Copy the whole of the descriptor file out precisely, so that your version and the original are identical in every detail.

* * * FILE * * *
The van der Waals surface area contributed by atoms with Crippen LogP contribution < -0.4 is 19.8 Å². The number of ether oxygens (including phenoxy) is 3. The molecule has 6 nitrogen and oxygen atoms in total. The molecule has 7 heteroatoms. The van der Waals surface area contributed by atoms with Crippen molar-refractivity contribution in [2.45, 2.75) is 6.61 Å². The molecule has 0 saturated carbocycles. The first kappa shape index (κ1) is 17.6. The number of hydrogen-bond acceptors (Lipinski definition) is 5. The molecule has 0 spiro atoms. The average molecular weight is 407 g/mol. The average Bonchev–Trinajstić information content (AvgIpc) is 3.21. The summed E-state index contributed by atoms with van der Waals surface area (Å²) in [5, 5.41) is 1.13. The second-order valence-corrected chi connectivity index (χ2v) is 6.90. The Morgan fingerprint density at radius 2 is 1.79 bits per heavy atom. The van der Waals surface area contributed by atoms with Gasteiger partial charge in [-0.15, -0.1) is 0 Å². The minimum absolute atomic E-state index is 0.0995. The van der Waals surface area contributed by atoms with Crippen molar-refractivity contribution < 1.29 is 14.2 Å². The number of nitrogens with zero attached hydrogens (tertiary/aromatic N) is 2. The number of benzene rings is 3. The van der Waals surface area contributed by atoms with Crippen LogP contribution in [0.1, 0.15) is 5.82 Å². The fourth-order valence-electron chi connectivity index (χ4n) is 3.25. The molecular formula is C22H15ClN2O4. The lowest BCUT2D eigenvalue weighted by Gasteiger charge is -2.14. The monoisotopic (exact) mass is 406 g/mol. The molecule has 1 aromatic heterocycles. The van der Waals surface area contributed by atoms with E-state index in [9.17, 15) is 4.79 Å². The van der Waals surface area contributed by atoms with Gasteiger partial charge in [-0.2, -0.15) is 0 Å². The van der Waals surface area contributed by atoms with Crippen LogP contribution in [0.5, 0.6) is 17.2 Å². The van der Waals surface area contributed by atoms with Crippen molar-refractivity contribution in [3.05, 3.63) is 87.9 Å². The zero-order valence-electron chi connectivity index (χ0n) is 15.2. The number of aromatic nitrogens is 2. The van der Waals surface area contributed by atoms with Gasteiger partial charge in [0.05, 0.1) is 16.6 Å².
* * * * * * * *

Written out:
The van der Waals surface area contributed by atoms with Crippen LogP contribution < -0.4 is 19.8 Å². The number of ether oxygens (including phenoxy) is 3. The molecule has 6 nitrogen and oxygen atoms in total. The molecule has 7 heteroatoms. The van der Waals surface area contributed by atoms with Crippen molar-refractivity contribution in [2.45, 2.75) is 6.61 Å². The molecule has 0 saturated carbocycles. The first kappa shape index (κ1) is 17.6. The number of hydrogen-bond acceptors (Lipinski definition) is 5. The molecule has 0 spiro atoms. The average molecular weight is 407 g/mol. The average Bonchev–Trinajstić information content (AvgIpc) is 3.21. The summed E-state index contributed by atoms with van der Waals surface area (Å²) in [5, 5.41) is 1.13. The second-order valence-corrected chi connectivity index (χ2v) is 6.90. The Morgan fingerprint density at radius 2 is 1.79 bits per heavy atom. The van der Waals surface area contributed by atoms with Gasteiger partial charge in [-0.15, -0.1) is 0 Å². The minimum absolute atomic E-state index is 0.0995. The van der Waals surface area contributed by atoms with Crippen molar-refractivity contribution < 1.29 is 14.2 Å². The number of nitrogens with zero attached hydrogens (tertiary/aromatic N) is 2. The number of benzene rings is 3. The van der Waals surface area contributed by atoms with Crippen LogP contribution in [0.1, 0.15) is 5.82 Å². The fourth-order valence-electron chi connectivity index (χ4n) is 3.25. The molecular formula is C22H15ClN2O4. The lowest BCUT2D eigenvalue weighted by Gasteiger charge is -2.14. The monoisotopic (exact) mass is 406 g/mol. The molecule has 1 aromatic heterocycles. The van der Waals surface area contributed by atoms with E-state index in [9.17, 15) is 4.79 Å². The van der Waals surface area contributed by atoms with Gasteiger partial charge in [-0.2, -0.15) is 0 Å². The van der Waals surface area contributed by atoms with Crippen LogP contribution in [0.5, 0.6) is 17.2 Å². The van der Waals surface area contributed by atoms with Crippen molar-refractivity contribution in [3.05, 3.63) is 87.9 Å². The zero-order valence-electron chi connectivity index (χ0n) is 15.2. The number of aromatic nitrogens is 2. The van der Waals surface area contributed by atoms with Gasteiger partial charge in [0.05, 0.1) is 16.6 Å².